Posted by: atowhee | October 11, 2017

THE TIME OF THE GATHERING OF THE SPARROWS*

*Includes juncos, of course.

October 11:

Morning rain, then a sunny tease mid-day, then clouds sled down the eastern slope of the Coast Range to keep the solar warmth from getting to the earth.  A cool and damp October day.

Plenty of hungry birds in the garden.  American Goldfinch still the dominant flock in numbers, but the juncos are gradually building.  Four today, a week ago just one or two.  Sometime this winter juncos will undoubtedly out-number all the other species combined.

At Joe Dancer Park the dogs and I find the winter sparrows settling in.  One flock of juncos basing operations along the path in a thicket of saplings.  A flock of Golden-crowned Sparrows with an adjunct of goldfinches in tall weeds bordering the riparian forest in a remote part of the park.

The colors of October deepen.  Leaves falling are more often the source of motion in the forest canopy now, not birds.  Oaks are ever the last to shed. Most fallen leaves return to the earth whence their particles came.  Some will drift down into the river, thence to the Pacific Ocean. There their molecules will mix with the trillions of others compounding that primordial soup where life began.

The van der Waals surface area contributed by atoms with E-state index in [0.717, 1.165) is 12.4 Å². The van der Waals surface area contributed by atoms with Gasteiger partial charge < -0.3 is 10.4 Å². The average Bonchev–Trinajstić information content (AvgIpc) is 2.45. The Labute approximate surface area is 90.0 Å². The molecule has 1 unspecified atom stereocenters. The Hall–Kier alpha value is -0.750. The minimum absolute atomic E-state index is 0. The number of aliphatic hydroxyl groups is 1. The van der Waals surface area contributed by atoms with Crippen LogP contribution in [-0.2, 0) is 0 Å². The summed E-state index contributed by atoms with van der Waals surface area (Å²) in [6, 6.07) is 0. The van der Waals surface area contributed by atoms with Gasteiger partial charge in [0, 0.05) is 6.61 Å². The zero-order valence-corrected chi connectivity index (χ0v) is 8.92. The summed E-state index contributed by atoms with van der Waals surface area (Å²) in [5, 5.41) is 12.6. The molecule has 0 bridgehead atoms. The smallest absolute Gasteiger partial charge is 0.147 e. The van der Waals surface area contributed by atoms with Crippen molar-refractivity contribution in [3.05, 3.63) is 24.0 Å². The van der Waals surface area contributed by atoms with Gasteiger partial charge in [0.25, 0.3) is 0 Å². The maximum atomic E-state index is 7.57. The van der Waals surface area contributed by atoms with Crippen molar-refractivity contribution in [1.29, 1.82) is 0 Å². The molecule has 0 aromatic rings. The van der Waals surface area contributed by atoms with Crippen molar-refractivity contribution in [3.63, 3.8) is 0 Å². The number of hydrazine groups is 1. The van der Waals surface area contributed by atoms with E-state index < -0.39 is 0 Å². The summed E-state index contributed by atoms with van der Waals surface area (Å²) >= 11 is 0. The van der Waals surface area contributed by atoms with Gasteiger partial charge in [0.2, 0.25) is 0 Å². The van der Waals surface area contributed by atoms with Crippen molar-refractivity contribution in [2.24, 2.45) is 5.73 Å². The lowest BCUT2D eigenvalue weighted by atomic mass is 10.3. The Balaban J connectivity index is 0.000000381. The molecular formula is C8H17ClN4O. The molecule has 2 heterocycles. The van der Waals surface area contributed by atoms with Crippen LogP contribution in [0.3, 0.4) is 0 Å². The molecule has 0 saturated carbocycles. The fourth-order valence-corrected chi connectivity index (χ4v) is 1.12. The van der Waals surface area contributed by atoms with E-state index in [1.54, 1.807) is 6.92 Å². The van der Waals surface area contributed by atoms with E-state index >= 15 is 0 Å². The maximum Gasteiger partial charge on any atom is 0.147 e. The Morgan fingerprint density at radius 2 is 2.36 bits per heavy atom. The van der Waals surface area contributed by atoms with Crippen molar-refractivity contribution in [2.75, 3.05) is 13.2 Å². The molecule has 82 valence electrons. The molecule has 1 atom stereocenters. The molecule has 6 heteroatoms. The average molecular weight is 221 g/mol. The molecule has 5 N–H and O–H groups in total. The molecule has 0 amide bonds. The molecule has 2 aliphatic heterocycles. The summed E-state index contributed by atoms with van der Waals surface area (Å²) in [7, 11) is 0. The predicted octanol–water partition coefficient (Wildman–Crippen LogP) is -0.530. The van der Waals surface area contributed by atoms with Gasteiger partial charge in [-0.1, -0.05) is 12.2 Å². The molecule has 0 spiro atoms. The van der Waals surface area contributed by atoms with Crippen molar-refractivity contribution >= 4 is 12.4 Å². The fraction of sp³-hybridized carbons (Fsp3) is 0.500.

The pennyroyal is now defunct.  This invasive mint has been cured by the August sun and its dark upright stalks no longer carry much of the pungent, fresh scent that clings to your shoes or toes in summer.  Bordering the path, Queen Anne’s lace is starting to release its sticky little velcro footballs which need to picked from sox or dog fur. Most of the QAL are through blooming.  Dying now, they bow their seedy heads toward the earth.  They might be mourning  the passed summer that nurtured their brief lives.

IMG_9151IMG_9155IMG_9159IMG_9161The Boy Scouts may think they came up with “be prepared” but it was the alder’s motto eons ago.  The buds for next spring are already in place.  Hell, I don;t even have enough firewood for the coming winter…alder1Admit it, this poison oak is beautiful…nice contrast with the pale yellow blackberry leaves.IMG_9133IMG_9137IMG_9140IMG_9141IMG_9145IMG_9154

820 NW 19th Street, McMinnville, Yamhill, Oregon, US
Oct 11, 2017.  14 species

Canada Goose (Branta canadensis)  X     fly over
Eurasian Collared-Dove (Streptopelia decaocto)  1
Northern Flicker (Red-shafted) (Colaptes auratus [cafer Group])  1
California Scrub-Jay (Aphelocoma californica)  1
Black-capped Chickadee (Poecile atricapillus)  2
Chestnut-backed Chickadee (Poecile rufescens)  1
Red-breasted Nuthatch (Sitta canadensis)  1
American Robin (Turdus migratorius)  2
European Starling (Sturnus vulgaris)  X
Dark-eyed Junco (Oregon) (Junco hyemalis [oreganus Group])  4
Golden-crowned Sparrow (Zonotrichia atricapilla)  1
House Finch (Haemorhous mexicanus)  1
American Goldfinch (Spinus tristis)  20
House Sparrow (Passer domesticus)  X

Joe Dancer Park, Yamhill, Oregon, US
Oct 11, 2017 10:00 AM – 10:40 AM.  9 species

Northern Flicker (Red-shafted) (Colaptes auratus [cafer Group])  1
American Kestrel (Falco sparverius)  1
California Scrub-Jay (Aphelocoma californica)  1
American Crow (Corvus brachyrhynchos)  8
Dark-eyed Junco (Oregon) (Junco hyemalis [oreganus Group])  25
Golden-crowned Sparrow (Zonotrichia atricapilla)  15
Song Sparrow (Melospiza melodia)  1
Spotted Towhee (Pipilo maculatus)  1
American Goldfinch (Spinus tristis)  20

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